Kanban is a simple methodology that focuses on the tasks your team is currently performing. The tasks are displayed to all participants so you and your team can track the progress and easily see what tasks are currently active. A good practice is to organize your development process using a Kanban board to show the status of each task, from “to-do”, “in progress”, “testing”, “ready for release”, and finally “released”. This simple methodology gives the team more flexible planning options, a clear focus on specific tasks,  transparency on what is coming next, and a faster output by helping them focus on just a few tasks at any one time.

The team should concentrate only on the tasks which are currently emphasized by being marked as “in progress” . Once a task is done, the team moves on to the next item at the top of the backlog, marked as “to-do”. The product owner (traditionally a manager) is free to change, re-prioritize, and even re-organize the tasks in the backlog as any changes outside the current “in progress” list won’t seriously affect the project.

Team members are given the responsibility to focus on the active “in progress” tasks and are expected to work only on those tasks. The methodology works well for unexperienced personnel and even teams that have just started working together. It is flexible enough to allow teams to reassign tasks between team members or reshuffle tasks based on what each person feels like working on today.

It seems to work best when:

  • Focused on continuous delivery
  • Helps improve productivity
  • Personnel need help adapting to change
  • Shorter time between task assignment and expected results
  • New or inexperienced personnel need to be productive

Scrum

If you need a lightweight development framework to manage complex development efforts, you are probably looking for Scrum. This method is iterative and flexible strategy involves the whole team, working as a unit to significantly increase productivity. Scrum is a simple set of roles, responsibilities, and meetings. that helps helps the entire company cope with changes, provide better project estimates, and increase the quality of the solutions delivered. The work done by the development teams is performed in a series of fixed-length iterations called “sprints”.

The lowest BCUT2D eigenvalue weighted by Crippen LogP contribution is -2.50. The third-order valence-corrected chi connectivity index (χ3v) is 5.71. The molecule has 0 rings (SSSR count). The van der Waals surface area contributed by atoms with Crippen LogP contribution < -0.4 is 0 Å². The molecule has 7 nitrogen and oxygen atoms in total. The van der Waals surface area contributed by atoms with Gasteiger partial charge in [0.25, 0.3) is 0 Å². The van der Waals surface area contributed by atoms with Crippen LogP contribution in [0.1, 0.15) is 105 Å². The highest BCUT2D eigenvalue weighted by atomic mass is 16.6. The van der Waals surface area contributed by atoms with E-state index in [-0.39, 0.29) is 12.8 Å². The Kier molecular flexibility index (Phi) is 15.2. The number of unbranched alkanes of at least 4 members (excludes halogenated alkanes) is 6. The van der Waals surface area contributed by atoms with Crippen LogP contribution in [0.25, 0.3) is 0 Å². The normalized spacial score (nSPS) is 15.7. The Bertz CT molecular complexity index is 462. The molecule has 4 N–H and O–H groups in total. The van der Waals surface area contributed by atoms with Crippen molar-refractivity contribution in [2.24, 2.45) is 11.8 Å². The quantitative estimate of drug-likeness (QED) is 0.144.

A sprint is a period of time during which a specific work should be done and ready for preview. The duration of each sprint is fixed and agreed in advance, usually between one and four weeks. Each sprint starts with a planning meeting, and during the sprint the team must attend a short daily scrum meeting, usually at the same place and time every day.

Scrum has just three specific roles: Product Owner, Scrum Master and the Development Team. Since your scrum team is cross-functional, your development team will include include, developers, designers, testers, technical writers, and anyone else that will be involved in the sprint.

The Product Owner represents the process owner and will set the priority of the assigned tasks, sprint duration, and determine the tasks assigned to each sprint.

The Scrum Master keeps the development team working on the proper tasks and helps identify items that are slowing the team down or blocking expected results. If the Scrum Master sees something that needs attention, the Scrum Master and Product Owner meet to decide how they should resolve the problem to get the tasks done correctly and finish the sprint as planned. The development team is mostly self-organized and responsible for the completion of their assigned tasks.

It seems to work best when:

  • Experienced development team needs little or no supervision
  • Project is long and complex
  • Focused on continuous delivery